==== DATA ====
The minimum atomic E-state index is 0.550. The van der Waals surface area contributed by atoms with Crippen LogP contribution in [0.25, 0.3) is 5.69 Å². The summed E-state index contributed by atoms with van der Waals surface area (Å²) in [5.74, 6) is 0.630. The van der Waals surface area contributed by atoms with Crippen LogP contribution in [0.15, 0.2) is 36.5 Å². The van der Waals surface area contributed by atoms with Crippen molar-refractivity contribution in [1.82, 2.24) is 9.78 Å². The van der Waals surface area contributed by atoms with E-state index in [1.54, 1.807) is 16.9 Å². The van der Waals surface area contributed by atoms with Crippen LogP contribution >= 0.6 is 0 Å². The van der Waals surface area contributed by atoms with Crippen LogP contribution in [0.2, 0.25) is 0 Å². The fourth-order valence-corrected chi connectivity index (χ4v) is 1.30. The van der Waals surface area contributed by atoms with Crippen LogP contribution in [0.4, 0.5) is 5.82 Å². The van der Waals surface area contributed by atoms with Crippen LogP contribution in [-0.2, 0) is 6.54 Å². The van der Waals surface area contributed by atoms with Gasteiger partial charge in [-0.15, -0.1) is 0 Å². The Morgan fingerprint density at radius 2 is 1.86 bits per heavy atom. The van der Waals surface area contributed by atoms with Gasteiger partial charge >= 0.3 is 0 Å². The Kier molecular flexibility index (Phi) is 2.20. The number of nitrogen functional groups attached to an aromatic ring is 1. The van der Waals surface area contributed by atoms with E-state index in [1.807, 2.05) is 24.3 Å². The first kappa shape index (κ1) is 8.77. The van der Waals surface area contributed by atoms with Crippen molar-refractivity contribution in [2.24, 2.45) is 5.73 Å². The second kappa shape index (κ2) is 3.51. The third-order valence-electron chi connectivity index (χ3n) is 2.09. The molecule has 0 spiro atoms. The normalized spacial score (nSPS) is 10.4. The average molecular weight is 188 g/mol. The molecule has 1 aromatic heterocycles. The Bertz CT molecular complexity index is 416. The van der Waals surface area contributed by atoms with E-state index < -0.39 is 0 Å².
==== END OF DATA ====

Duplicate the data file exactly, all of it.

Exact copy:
The minimum atomic E-state index is 0.550. The van der Waals surface area contributed by atoms with Crippen LogP contribution in [0.25, 0.3) is 5.69 Å². The summed E-state index contributed by atoms with van der Waals surface area (Å²) in [5.74, 6) is 0.630. The van der Waals surface area contributed by atoms with Crippen LogP contribution in [0.15, 0.2) is 36.5 Å². The van der Waals surface area contributed by atoms with Crippen molar-refractivity contribution in [1.82, 2.24) is 9.78 Å². The van der Waals surface area contributed by atoms with E-state index in [1.54, 1.807) is 16.9 Å². The van der Waals surface area contributed by atoms with Crippen LogP contribution >= 0.6 is 0 Å². The van der Waals surface area contributed by atoms with Crippen LogP contribution in [0.2, 0.25) is 0 Å². The fourth-order valence-corrected chi connectivity index (χ4v) is 1.30. The van der Waals surface area contributed by atoms with Crippen LogP contribution in [0.4, 0.5) is 5.82 Å². The van der Waals surface area contributed by atoms with Crippen LogP contribution in [-0.2, 0) is 6.54 Å². The van der Waals surface area contributed by atoms with Gasteiger partial charge in [-0.15, -0.1) is 0 Å². The Morgan fingerprint density at radius 2 is 1.86 bits per heavy atom. The van der Waals surface area contributed by atoms with Gasteiger partial charge >= 0.3 is 0 Å². The Kier molecular flexibility index (Phi) is 2.20. The number of nitrogen functional groups attached to an aromatic ring is 1. The van der Waals surface area contributed by atoms with E-state index in [1.807, 2.05) is 24.3 Å². The first kappa shape index (κ1) is 8.77. The van der Waals surface area contributed by atoms with Crippen molar-refractivity contribution in [2.24, 2.45) is 5.73 Å². The second kappa shape index (κ2) is 3.51. The third-order valence-electron chi connectivity index (χ3n) is 2.09. The molecule has 0 spiro atoms. The normalized spacial score (nSPS) is 10.4. The average molecular weight is 188 g/mol. The molecule has 1 aromatic heterocycles. The Bertz CT molecular complexity index is 416. The van der Waals surface area contributed by atoms with E-state index < -0.39 is 0 Å².